Here is my functional approach to split a list into sub lists, each having non-decreasing numbers, so the input
\$[1; 2; 3; 2; 4; 1; 5;]\$
\$[[1; 2; 3]; [2; 4]; [1; 5]]\$
The code works, but I need a while to understand it. I would prefer a solution that is more clear. Is there a way to make this more elegant or readable? Everything is allowed, F# mutables as well. Or do I just get used more to functional code reading?
The subsets are called "run"s in the code below.
// returns a single run and the remainder of the input let rec takerun input = match input with |  -> ,  | [x] -> [x],  | x :: xr -> if x < xr.Head then let run, remainder = takerun xr x :: run, remainder else [x], xr // returns the list of all runs let rec takeruns input = match takerun input with | run,  -> [run] | run, rem -> run :: takeruns rem let runs = takeruns [1; 2; 3; 2; 4; 1; 5;] > val runs : int list list = [[1; 2; 3]; [2; 4]; [1; 5]]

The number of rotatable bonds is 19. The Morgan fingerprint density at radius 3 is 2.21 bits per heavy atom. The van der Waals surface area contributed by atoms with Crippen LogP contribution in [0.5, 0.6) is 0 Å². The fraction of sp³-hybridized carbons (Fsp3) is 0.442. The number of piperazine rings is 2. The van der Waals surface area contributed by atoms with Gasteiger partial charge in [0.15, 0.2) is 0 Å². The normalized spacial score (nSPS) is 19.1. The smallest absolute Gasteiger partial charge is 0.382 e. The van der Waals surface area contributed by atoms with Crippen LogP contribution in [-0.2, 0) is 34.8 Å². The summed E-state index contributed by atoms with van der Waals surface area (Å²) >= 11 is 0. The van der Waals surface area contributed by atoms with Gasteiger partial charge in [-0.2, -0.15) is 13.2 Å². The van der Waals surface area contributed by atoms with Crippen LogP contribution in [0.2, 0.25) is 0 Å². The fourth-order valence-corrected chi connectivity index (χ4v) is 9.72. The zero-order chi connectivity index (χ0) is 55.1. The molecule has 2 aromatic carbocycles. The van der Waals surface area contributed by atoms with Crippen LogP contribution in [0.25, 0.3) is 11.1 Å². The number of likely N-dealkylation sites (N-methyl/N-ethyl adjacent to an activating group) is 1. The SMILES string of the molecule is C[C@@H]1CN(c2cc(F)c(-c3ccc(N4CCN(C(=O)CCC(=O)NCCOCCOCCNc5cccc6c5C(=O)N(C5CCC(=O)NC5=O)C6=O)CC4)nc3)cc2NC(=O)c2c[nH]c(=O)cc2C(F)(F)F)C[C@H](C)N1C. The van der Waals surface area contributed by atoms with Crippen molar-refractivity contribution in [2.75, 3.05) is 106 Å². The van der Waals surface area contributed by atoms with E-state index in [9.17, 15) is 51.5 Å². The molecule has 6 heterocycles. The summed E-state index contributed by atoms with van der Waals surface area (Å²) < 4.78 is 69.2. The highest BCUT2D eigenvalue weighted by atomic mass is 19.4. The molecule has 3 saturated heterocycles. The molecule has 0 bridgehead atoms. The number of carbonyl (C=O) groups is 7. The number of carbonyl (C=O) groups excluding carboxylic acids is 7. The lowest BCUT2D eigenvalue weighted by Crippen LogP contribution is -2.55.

Considering the helpful feedback I ended up with this reusable code. And got more used to functional programming, comparing imperative alternatives I meanwhile find the pure functional approach more readable. This version is good readable, although not tail recursive. For the small lists I had to deal with, readability was preferred.
// enhance List module module List = // splits list xs into 2 lists, based on f(xn, xn+1) let rec Split f xs = match xs with |  -> ,  | [x] -> [x],  | x1 :: x2 :: xr when f x1 x2 -> [x1], x2 :: xr // split on first f(xn, xn+1) | x :: xr -> let xs1, xs2 = Split f xr x :: xs1, xs2 // Now takruns becomes quite simple let rec takeruns input = match List.Split (>) input with | run,  -> [run] | run, rem -> run :: takeruns rem let runs = takeruns [1; 2; 3; 2; 4; 1; 5;]